Progress another four screens or so, however, and this nightmare vision is shattered as Monkey is sucked out through the shattered hull and into glorious sunlight and bright blue skies. This is a statement of intent, for, minutes later, Monkey and reluctant master Trip(itaka) find themselves dropped into the heart of a decayed and ruined New York overrun with flora and fauna so vibrant and richly colourful, other videogame distopias can do little more than bask in its radiance.
New York is not the limit of the games locations, of course, for this is a road movie as well as a buddy one. What sounds initially like a nightmare prospect – an eight hour escort mission – is mitigated both by sound gameplay mechanics and by engagingly characterised performances.
Enslaved is a game of two halves: platforming and combat. Monkey handles with a loping grace and muscular agility that accounts for the majority of the satisfaction in the gameâ€™s platforming sections, since these are otherwise rather simple, generally very clearly signposted affairs that present little in the way of challenge or honest jeopardy.
Graspable handholds shimmer in a fashion which is usually immediately noticeable without being too intrusive and there is rarely much danger of missing the mark and falling outside of a few sections where Monkey must navigate giant spinning gears and jets of flame. The main attraction of these sections is the chance to admire the vistas Ninja Theory has created and to appreciate their canny eye for a big set-piece, since the only time they summon any particular sense of urgency or danger is when being navigated while under fire, hails of bullets transforming a leisurely climb into a frantic scrabble from surface to surface in desperate search of cover.
Combat is an equally good example of a simple system yielding significant rewards, forever threatening to edge into dull repetition, yet never once actually doing so. The basic nature of Monkeyâ€™s combat abilities – light attack and heavy attack combined into a handful of simple combos – is wisely defocused in favour of dodges and counters, and the prioritisation of weakened targets. These are mechs, usually at least one in a group, who will yield up an attack bonus once sufficiently pummeled.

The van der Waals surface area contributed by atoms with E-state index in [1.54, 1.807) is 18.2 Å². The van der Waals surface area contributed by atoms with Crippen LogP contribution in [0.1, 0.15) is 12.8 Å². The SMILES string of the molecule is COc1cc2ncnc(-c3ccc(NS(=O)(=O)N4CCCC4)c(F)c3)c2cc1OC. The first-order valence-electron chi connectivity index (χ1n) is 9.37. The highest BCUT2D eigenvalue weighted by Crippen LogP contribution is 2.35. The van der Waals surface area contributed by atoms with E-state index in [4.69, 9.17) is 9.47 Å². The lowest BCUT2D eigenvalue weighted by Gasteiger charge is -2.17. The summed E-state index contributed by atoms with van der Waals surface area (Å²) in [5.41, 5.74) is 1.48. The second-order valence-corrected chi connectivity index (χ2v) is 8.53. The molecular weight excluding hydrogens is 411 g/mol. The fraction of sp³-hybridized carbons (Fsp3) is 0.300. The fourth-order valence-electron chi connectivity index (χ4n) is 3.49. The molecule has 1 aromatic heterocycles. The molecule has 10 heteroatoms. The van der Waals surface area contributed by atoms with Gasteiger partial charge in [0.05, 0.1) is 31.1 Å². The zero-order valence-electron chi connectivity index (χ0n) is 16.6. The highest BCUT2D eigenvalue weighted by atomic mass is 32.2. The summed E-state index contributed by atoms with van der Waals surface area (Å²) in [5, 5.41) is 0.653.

Those armed with electrical weapons will explode in a burst of electromagnetic static that stuns all surrounding enemies, mechs with gun-arms can have them brutally wrenched from the socket to turn against reinforcements, while certain others can be aimed and thrown into the idle of a group, where they will detonate and destroy anyone unlucky enough to be nearby. This small sprinkling of strategy is sufficient to add a tactical thrill to battles that ensure both that they remain a pleasure as the game wears on and that the larger, more ferocious battles of the final stretches never quite overwhelm or devolve into tedious button-hammering.
Narratively, Enslaved is an extremely polished and capable production, boasting fine performances and measured approach to dialogue. It somewhat lacks the more cinematic flair of Ninja Theoryâ€™s previous collaboration with Andy Serkis, 2007â€™s Heavenly Sword, but this is largely attributable to the greater integration of storytelling and gameplay in this title. Any cutscenes that do occur are concise and entertaining, if rather functional in their staging, ensuring that there is little, if any desire to skip through them. An interesting story, well told, is a surprisingly rare thing in these days of epic blockbuster titles, but Enslaved manages to set a high standard for others to live up to, despite lacking much in the way of the formal bravery of the two Modern Warfare titles or quite nailing the emotional range and tonal versatility of the Yakuza series.